Back in 2015, Lufthansa CEO Carsten Spohr was hard-pressed to find something pleasant to say about Gulf carriers. At that time, airlines in the Persian Gulf region, like Emirates, Qatar Airways and Etihad, were fighting the storied German airline and other legacy European carriers tooth-and-nail for passengers in a skirmish for market share that ultimately saw Lufthansa abandon Abu Dhabi. Accusations of illegal subsidies and unfair business practices were lobbed in all directions. There was talk of rescinding well-established open-skies agreements over the feud. Lufthansa, like other legacy carriers IAG and Air France-KLM, had underestimated the sheer will to grow and the deep capital backing of the Gulf carriers – and now the Gulf upstarts were demanding to be taken seriously.
But it’s now 2017, and the current mercurial sociopolitical climate, often creates strange bedfellows. Low oil prices have state-owners of Gulf carriers (including Etihad, which is owned by the Abu Dhabi government) scrutinizing budgets with increasing attention. With Etihad CEO James Hogan stepping down later this year, it appears that fiscal discipline is the new watchword in Abu Dhabi. Hogan’s equity-sharing strategy was successful in directing passenger flows through Abu Dhabi in Etihad aircraft, but investments in Alitalia and Airberlin have yet to turn a profit.
On the cargo side, Etihad Cargo carried 592,700 tonnes in 2016 – flat, year-over-year, despite adding a slew of new markets. In addition, the Centre for Aviation (CAPA) predicted that the weekly capacity of Etihad’s partners into Abu Dhabi will fall to 2013 levels this June, well below June 2015’s high of about 37,500 seats-per-week.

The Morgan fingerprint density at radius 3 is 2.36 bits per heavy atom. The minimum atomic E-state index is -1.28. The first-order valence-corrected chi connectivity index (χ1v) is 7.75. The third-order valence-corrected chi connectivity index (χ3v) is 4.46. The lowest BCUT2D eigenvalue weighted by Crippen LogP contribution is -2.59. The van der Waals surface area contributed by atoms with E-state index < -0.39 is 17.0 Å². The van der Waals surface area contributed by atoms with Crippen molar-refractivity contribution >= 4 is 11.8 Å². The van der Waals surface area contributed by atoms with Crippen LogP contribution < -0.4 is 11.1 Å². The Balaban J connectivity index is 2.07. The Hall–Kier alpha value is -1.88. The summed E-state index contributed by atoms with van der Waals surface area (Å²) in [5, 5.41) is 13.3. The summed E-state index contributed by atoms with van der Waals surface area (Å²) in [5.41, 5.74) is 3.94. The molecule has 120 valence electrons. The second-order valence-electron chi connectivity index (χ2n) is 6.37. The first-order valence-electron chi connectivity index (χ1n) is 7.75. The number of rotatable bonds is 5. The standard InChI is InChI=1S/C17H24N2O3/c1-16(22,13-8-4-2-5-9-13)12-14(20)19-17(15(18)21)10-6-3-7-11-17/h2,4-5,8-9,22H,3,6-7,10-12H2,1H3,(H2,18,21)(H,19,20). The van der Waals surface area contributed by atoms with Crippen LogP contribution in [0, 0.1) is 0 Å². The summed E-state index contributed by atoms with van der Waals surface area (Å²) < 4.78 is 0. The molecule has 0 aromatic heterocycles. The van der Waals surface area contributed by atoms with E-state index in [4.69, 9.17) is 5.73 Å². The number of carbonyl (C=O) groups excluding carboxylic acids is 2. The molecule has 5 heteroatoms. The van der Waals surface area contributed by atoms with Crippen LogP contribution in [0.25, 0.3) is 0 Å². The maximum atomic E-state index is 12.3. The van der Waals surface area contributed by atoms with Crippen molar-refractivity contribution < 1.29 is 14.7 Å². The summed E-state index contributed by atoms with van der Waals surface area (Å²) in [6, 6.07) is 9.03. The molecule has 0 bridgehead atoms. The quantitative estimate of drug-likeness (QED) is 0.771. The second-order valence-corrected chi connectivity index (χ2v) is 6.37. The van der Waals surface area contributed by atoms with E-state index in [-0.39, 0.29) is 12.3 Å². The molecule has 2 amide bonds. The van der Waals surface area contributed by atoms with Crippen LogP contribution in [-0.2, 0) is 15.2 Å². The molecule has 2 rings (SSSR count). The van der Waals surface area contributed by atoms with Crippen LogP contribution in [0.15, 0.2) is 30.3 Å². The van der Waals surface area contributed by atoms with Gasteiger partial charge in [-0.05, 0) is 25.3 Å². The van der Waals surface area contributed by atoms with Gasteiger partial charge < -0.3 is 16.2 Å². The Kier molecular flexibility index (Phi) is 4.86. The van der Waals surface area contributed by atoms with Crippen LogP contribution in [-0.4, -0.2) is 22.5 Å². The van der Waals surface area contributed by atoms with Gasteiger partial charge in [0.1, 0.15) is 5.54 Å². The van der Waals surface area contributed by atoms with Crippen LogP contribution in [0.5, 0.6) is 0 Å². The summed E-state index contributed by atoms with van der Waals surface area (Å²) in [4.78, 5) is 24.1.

Meanwhile in Germany, Lufthansa has been in cost-cutting mode, rolling out new products on both the passenger and cargo sides in an effort to bring its costs under control – with only middling success. Adjusted EBIT for the first three quarters of 2016 was down 0.9 percent, and down 6.3 percent in the third quarter. Somehow, the two adversaries decided they might work better as partners than as rivals.
And so it was that Spohr found himself surrounded by Etihad’s leadership in Abu Dhabi last December, announcing a code-share deal with Etihad. At the event, he praised the United Arab Emirates as “one of the world’s leading aviation centers.” By the start of 2017, Spohr and Etihad announced yet another deal, this time a $100 million partnership covering catering and the potential for MRO cooperation in the future. Both carriers quickly scuttled rumors of an equity investment by Etihad, but the tone had been set.
Spohr’s embrace of this sea change in aviation immediately raised speculation about what the code-share meant for the bottom lines of both carriers, but it also raised questions about what had changed to bring these once bitter rivals together. Analysts and the media rushed to answer these important questions, and their answers generally had dollar signs in them. Instead of viewing the competition in regional terms – i.e., Mideast vs. Western Europe – the carriers were now focusing on the use of each other’s networks to better compete with their more traditional rivals for the best global routes – i.e., the code-shared Lufthansa-Etihad network vs. the combined IAG-Qatar Airways network.
But one dynamic lost in the noise was the implications of the deal for the cargo side of the business. After all, most of the long-haul routes offered by Gulf and European carriers involve cargo-friendly widebody passenger aircraft. How could this partnership make use of this pairing up of extra belly space and create new airfreight business for forwarders?